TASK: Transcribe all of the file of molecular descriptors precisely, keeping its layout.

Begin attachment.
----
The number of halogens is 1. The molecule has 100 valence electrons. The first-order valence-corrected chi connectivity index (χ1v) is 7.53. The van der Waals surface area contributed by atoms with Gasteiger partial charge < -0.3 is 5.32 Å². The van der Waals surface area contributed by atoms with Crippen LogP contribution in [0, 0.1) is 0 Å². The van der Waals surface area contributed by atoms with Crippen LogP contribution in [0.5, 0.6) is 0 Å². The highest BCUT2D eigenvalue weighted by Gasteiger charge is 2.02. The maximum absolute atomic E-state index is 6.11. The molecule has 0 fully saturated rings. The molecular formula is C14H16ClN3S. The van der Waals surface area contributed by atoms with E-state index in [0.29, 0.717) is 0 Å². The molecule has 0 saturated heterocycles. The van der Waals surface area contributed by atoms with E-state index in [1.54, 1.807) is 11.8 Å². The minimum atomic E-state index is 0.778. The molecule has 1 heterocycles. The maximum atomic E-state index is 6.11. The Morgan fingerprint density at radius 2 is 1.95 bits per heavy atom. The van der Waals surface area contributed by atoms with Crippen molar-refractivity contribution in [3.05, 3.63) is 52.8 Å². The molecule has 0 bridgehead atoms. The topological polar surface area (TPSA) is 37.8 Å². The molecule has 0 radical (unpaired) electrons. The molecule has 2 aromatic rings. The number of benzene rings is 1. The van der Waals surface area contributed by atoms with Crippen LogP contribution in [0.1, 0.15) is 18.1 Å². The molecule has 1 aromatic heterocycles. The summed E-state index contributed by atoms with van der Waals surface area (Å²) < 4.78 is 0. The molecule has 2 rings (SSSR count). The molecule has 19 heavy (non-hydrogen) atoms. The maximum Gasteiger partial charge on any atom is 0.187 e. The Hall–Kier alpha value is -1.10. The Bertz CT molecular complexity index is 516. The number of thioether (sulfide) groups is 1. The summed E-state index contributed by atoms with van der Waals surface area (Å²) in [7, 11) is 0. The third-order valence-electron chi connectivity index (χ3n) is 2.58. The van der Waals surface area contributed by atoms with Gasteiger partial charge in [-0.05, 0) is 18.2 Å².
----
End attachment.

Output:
The number of halogens is 1. The molecule has 100 valence electrons. The first-order valence-corrected chi connectivity index (χ1v) is 7.53. The van der Waals surface area contributed by atoms with Gasteiger partial charge < -0.3 is 5.32 Å². The van der Waals surface area contributed by atoms with Crippen LogP contribution in [0, 0.1) is 0 Å². The van der Waals surface area contributed by atoms with Crippen LogP contribution in [0.5, 0.6) is 0 Å². The highest BCUT2D eigenvalue weighted by Gasteiger charge is 2.02. The maximum absolute atomic E-state index is 6.11. The molecule has 0 fully saturated rings. The molecular formula is C14H16ClN3S. The van der Waals surface area contributed by atoms with E-state index in [0.29, 0.717) is 0 Å². The molecule has 0 saturated heterocycles. The van der Waals surface area contributed by atoms with E-state index in [1.54, 1.807) is 11.8 Å². The minimum atomic E-state index is 0.778. The molecule has 1 heterocycles. The maximum atomic E-state index is 6.11. The Morgan fingerprint density at radius 2 is 1.95 bits per heavy atom. The van der Waals surface area contributed by atoms with Crippen molar-refractivity contribution in [3.05, 3.63) is 52.8 Å². The molecule has 0 bridgehead atoms. The topological polar surface area (TPSA) is 37.8 Å². The molecule has 0 radical (unpaired) electrons. The molecule has 2 aromatic rings. The number of benzene rings is 1. The van der Waals surface area contributed by atoms with Crippen LogP contribution in [0.1, 0.15) is 18.1 Å². The molecule has 1 aromatic heterocycles. The summed E-state index contributed by atoms with van der Waals surface area (Å²) < 4.78 is 0. The molecule has 2 rings (SSSR count). The molecule has 19 heavy (non-hydrogen) atoms. The maximum Gasteiger partial charge on any atom is 0.187 e. The Hall–Kier alpha value is -1.10. The Bertz CT molecular complexity index is 516. The number of thioether (sulfide) groups is 1. The summed E-state index contributed by atoms with van der Waals surface area (Å²) in [7, 11) is 0. The third-order valence-electron chi connectivity index (χ3n) is 2.58. The van der Waals surface area contributed by atoms with Gasteiger partial charge in [-0.05, 0) is 18.2 Å².